Ordnance Survey 1st edition (c1863) and 2nd edition (c1898); Forsyth, R, Memories of Dunoon and Cowal (1997); McLean, A, Chronicles of Cowal, Argyll, (2001); Land Use Consultants, An Inventory of Gardens and Designed Landscapes, Vol 2, 1987; Walker, F A and Sinclair, F, North Clyde Estuary: An Illustrated Architectural Guide (1992), 132; Walker, F A, Buildings of Scotland: Argyll and Bute (2000), 144-6;. Walker, F A, Argyll and The Islands: An Illustrated Architectural Guide (2003), 23-4; Information courtesy of David Younger (2004).

© Crown copyright, Historic Scotland. All rights reserved. Mapping information derived from Ordnance Survey digital mapping products under Licence No. 100017509 2012 . Data extracted from Scottish Ministers' Statutory List on . Listing applies equally to the whole building or structure at the address set out in bold at the top of the list entry. This includes both the exterior and the interior, whether or not they are mentioned in the 'Information Supplementary to the Statutory List'. Listed building consent is required for all internal and external works affecting the character of the building. The local planning authority is responsible for determining where listed building consent will be required and can also advise on issues of extent or "curtilage" of the listing, which may cover items remote from the main subject of the listing such as boundary walls, gates, gatepiers, ancillary buildings etc. or interior fixtures. All category C(S) listings were revised to category C on 3rd September 2012. This was a non-statutory change. All enquiries relating to proposed works to a listed building or its setting should be addressed to the local planning authority in the first instance. All other enquiries should be addressed to: Listing & Designed Landscapes Team, Historic Scotland, Room G.51, Longmore House, Salisbury Place, EDINBURGH, EH9 1SH. Tel: +44 (0)131 668 8701 / 8705. Fax: +44 (0)131 668 8765. e-mail: hs.listing@scotland.gsi.gov.uk. Web: http://www.historic-scotland.gov.uk/historicandlistedbuildings.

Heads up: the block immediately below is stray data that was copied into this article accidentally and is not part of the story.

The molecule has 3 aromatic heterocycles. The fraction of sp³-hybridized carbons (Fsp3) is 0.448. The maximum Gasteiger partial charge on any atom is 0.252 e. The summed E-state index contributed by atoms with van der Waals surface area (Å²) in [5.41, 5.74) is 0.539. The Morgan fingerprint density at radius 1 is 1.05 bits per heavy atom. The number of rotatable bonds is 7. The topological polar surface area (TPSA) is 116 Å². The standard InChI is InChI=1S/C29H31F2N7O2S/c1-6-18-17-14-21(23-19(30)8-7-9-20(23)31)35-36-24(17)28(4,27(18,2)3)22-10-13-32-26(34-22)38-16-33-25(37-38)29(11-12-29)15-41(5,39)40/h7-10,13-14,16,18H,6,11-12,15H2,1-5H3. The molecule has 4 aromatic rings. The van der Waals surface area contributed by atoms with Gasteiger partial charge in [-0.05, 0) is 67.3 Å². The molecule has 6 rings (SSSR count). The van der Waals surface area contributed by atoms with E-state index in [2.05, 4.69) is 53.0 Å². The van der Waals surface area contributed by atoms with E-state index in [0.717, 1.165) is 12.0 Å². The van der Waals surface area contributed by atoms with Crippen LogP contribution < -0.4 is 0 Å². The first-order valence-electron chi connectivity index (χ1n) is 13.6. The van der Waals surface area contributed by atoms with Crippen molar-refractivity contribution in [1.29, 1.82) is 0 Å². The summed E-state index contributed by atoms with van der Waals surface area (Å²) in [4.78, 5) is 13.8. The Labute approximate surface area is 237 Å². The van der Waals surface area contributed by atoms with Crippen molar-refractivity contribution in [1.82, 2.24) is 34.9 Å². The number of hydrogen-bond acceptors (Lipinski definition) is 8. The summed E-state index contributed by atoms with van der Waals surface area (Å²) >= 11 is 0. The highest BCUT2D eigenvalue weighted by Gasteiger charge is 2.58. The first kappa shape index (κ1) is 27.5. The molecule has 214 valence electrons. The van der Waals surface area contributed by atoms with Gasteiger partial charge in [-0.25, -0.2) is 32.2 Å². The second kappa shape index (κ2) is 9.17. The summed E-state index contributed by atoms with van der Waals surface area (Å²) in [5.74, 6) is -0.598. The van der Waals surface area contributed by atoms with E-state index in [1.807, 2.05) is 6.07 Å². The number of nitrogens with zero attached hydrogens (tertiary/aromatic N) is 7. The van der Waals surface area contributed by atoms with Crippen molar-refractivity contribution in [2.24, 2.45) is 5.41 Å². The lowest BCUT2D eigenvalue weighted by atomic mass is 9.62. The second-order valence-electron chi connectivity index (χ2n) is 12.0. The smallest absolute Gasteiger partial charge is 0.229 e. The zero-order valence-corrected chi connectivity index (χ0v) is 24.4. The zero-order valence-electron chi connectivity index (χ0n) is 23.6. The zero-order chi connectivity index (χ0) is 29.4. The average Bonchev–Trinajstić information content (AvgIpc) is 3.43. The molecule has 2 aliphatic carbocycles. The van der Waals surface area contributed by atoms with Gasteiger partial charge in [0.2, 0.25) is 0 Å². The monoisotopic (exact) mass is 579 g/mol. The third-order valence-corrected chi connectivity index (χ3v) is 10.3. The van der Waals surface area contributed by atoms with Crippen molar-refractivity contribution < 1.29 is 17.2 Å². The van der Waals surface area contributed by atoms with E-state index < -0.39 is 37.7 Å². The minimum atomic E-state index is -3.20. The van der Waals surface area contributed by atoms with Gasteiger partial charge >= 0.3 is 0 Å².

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Buildings are assigned to one of three categories according to their relative importance. All listed buildings receive equal legal protection, and protection applies equally to the interior and exterior of all listed buildings regardless of category.

ACategory A

Buildings of national or international importance, either architectural or historic, or fine little-altered examples of some particular period, style or building type. (Approximately 8% of the total).

BCategory B

Buildings of regional or more than local importance, or major examples of some particular period, style or building type which may have been altered. (Approximately 51% of the total).

C(S)Category C(S)

Buildings of local importance, lesser examples of any period, style, or building type, as originally constructed or moderately altered; and simple traditional buildings which group well with others in categories A and B. (Approximately 41% of the total).